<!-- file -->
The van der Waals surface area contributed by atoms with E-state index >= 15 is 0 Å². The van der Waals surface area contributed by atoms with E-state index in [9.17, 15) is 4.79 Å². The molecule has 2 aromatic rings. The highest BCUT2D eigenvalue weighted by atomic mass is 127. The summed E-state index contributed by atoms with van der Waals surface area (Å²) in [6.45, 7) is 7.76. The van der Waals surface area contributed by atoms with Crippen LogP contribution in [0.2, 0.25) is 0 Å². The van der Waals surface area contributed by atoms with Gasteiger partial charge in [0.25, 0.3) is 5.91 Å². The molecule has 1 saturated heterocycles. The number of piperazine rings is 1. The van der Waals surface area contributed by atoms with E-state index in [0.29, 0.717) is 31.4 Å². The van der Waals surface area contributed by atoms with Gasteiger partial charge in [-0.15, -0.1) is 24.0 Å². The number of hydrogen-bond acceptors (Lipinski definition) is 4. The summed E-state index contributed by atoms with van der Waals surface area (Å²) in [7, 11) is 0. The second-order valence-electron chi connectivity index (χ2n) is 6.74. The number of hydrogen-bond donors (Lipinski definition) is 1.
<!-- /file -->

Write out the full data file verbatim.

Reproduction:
The van der Waals surface area contributed by atoms with E-state index >= 15 is 0 Å². The van der Waals surface area contributed by atoms with E-state index in [9.17, 15) is 4.79 Å². The molecule has 2 aromatic rings. The highest BCUT2D eigenvalue weighted by atomic mass is 127. The summed E-state index contributed by atoms with van der Waals surface area (Å²) in [6.45, 7) is 7.76. The van der Waals surface area contributed by atoms with Crippen LogP contribution in [0.2, 0.25) is 0 Å². The van der Waals surface area contributed by atoms with Gasteiger partial charge in [0.25, 0.3) is 5.91 Å². The molecule has 1 saturated heterocycles. The number of piperazine rings is 1. The van der Waals surface area contributed by atoms with E-state index in [0.29, 0.717) is 31.4 Å². The van der Waals surface area contributed by atoms with Gasteiger partial charge in [-0.15, -0.1) is 24.0 Å². The number of hydrogen-bond acceptors (Lipinski definition) is 4. The summed E-state index contributed by atoms with van der Waals surface area (Å²) in [7, 11) is 0. The second-order valence-electron chi connectivity index (χ2n) is 6.74. The number of hydrogen-bond donors (Lipinski definition) is 1.